As previously reported here, the Antwerp MAS – Museum aan de Stroom, which holds the collection of the former Ethnographic Museum, recently launched their online collection database (which can be browsed here). Thanks to the efforts of Els De Palmenaer (keeper of the Africa collections), the provenance and acquisition date are now also visible ! This is quite helpful when establishing a terminus ante quem for the creation date of a specific object. While viewing an object entry you can click on ‘Extended display’ in the left tab to show both data fields. The Mbole figure above, for example, was acquired from Henri Pareyn, together with seven other Mbole figures, on 13 April 1920.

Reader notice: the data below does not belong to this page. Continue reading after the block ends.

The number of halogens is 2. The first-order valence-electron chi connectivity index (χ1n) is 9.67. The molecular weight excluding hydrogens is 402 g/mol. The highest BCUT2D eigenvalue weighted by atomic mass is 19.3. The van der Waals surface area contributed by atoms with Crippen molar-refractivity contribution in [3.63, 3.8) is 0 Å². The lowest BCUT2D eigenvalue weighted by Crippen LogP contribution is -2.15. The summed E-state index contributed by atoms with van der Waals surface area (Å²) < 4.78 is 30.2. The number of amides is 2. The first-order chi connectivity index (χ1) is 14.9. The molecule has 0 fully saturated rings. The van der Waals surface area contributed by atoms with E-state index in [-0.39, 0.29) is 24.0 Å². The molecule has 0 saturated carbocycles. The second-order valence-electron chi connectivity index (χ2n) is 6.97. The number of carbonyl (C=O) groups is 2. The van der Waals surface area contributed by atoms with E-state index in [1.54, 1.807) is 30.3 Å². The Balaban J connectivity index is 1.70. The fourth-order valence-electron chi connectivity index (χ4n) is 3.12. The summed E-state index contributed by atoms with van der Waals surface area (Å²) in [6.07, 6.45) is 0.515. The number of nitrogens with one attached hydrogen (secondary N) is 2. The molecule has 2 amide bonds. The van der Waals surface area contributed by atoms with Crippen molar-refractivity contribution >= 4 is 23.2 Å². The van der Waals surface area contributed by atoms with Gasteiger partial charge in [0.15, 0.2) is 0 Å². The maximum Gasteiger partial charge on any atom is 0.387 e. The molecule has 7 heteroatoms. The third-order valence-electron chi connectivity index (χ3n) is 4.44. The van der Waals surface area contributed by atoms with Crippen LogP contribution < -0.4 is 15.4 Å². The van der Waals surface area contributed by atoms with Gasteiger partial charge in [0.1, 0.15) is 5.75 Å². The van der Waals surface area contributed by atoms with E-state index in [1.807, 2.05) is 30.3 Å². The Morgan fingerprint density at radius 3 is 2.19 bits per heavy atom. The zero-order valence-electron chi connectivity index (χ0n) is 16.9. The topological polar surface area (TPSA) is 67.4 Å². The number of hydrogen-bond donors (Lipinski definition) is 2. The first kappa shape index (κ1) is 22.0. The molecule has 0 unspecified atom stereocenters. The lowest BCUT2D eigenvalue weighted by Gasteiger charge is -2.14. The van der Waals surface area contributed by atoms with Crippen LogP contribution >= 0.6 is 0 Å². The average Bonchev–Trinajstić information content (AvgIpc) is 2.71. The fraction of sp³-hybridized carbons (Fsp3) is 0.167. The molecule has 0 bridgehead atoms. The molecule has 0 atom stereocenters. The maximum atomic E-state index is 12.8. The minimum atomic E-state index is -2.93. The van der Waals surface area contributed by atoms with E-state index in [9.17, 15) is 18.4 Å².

Whenever I begin with a new study, I always start my research with a search in the Ross Archive of African Images. It contains approximately 5000 pictures of African art published before 1921 and is thus an ideal tool to discover if a particular object type was known before this date and if so when & where the first examples were ever published. This archive aspires to include all the figurative African objects in books, periodicals, catalogues, newspapers, and other publications appearing in 1920 and earlier from the James J. Ross library – the oldest dates to 1590. It does not include postcards or pamphlets of limited distribution, and focuses exclusively on figurative art. A fantastic plus of this database is the inclusion of the original captions & relevant text, both in the original language and translated. Since many of the listed publications are very hard to get, it makes a researcher’s life much easier. To make it even better, multiple scholars have often made additional interesting comments. All images are downloadable in high resolution scans and users can contribute to the database by sending in comments. And, it’s available for free ! In other words, a website definitely worth a visit – you can find it here.